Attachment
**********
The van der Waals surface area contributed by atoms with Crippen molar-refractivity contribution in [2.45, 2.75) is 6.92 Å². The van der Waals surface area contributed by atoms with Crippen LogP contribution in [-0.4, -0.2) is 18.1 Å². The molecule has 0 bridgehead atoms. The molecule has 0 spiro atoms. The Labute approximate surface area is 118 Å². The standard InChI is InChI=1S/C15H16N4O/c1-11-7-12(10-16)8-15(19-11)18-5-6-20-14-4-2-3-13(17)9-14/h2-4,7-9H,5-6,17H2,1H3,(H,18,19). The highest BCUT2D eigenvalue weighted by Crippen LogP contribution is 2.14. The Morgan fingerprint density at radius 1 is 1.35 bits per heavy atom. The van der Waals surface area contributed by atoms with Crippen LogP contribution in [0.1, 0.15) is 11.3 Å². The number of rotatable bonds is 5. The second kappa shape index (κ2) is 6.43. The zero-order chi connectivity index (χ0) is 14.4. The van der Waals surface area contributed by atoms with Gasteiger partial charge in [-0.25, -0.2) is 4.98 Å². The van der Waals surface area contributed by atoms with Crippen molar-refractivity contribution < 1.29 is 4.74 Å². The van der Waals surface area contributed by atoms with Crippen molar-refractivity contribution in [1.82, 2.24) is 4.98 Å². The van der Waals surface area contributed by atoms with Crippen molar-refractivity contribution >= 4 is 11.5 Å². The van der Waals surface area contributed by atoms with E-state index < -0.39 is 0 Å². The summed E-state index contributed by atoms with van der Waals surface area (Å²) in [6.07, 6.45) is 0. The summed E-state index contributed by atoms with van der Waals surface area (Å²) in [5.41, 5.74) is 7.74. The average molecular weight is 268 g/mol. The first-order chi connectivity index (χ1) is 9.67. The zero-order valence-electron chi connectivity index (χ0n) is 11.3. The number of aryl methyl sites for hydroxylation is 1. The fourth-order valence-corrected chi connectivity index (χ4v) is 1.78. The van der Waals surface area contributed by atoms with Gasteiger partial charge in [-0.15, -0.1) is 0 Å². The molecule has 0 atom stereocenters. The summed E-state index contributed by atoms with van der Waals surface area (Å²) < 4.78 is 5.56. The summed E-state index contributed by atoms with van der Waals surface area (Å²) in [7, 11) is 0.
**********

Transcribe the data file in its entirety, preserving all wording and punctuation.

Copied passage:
The van der Waals surface area contributed by atoms with Crippen molar-refractivity contribution in [2.45, 2.75) is 6.92 Å². The van der Waals surface area contributed by atoms with Crippen LogP contribution in [-0.4, -0.2) is 18.1 Å². The molecule has 0 bridgehead atoms. The molecule has 0 spiro atoms. The Labute approximate surface area is 118 Å². The standard InChI is InChI=1S/C15H16N4O/c1-11-7-12(10-16)8-15(19-11)18-5-6-20-14-4-2-3-13(17)9-14/h2-4,7-9H,5-6,17H2,1H3,(H,18,19). The highest BCUT2D eigenvalue weighted by Crippen LogP contribution is 2.14. The Morgan fingerprint density at radius 1 is 1.35 bits per heavy atom. The van der Waals surface area contributed by atoms with Crippen LogP contribution in [0.1, 0.15) is 11.3 Å². The number of rotatable bonds is 5. The second kappa shape index (κ2) is 6.43. The zero-order chi connectivity index (χ0) is 14.4. The van der Waals surface area contributed by atoms with Gasteiger partial charge in [-0.25, -0.2) is 4.98 Å². The van der Waals surface area contributed by atoms with Crippen molar-refractivity contribution < 1.29 is 4.74 Å². The van der Waals surface area contributed by atoms with Crippen molar-refractivity contribution in [1.82, 2.24) is 4.98 Å². The van der Waals surface area contributed by atoms with Crippen molar-refractivity contribution >= 4 is 11.5 Å². The van der Waals surface area contributed by atoms with E-state index < -0.39 is 0 Å². The summed E-state index contributed by atoms with van der Waals surface area (Å²) in [6.07, 6.45) is 0. The summed E-state index contributed by atoms with van der Waals surface area (Å²) in [5.41, 5.74) is 7.74. The average molecular weight is 268 g/mol. The first-order chi connectivity index (χ1) is 9.67. The zero-order valence-electron chi connectivity index (χ0n) is 11.3. The number of aryl methyl sites for hydroxylation is 1. The fourth-order valence-corrected chi connectivity index (χ4v) is 1.78. The van der Waals surface area contributed by atoms with Gasteiger partial charge in [-0.15, -0.1) is 0 Å². The molecule has 0 atom stereocenters. The summed E-state index contributed by atoms with van der Waals surface area (Å²) < 4.78 is 5.56. The summed E-state index contributed by atoms with van der Waals surface area (Å²) in [7, 11) is 0.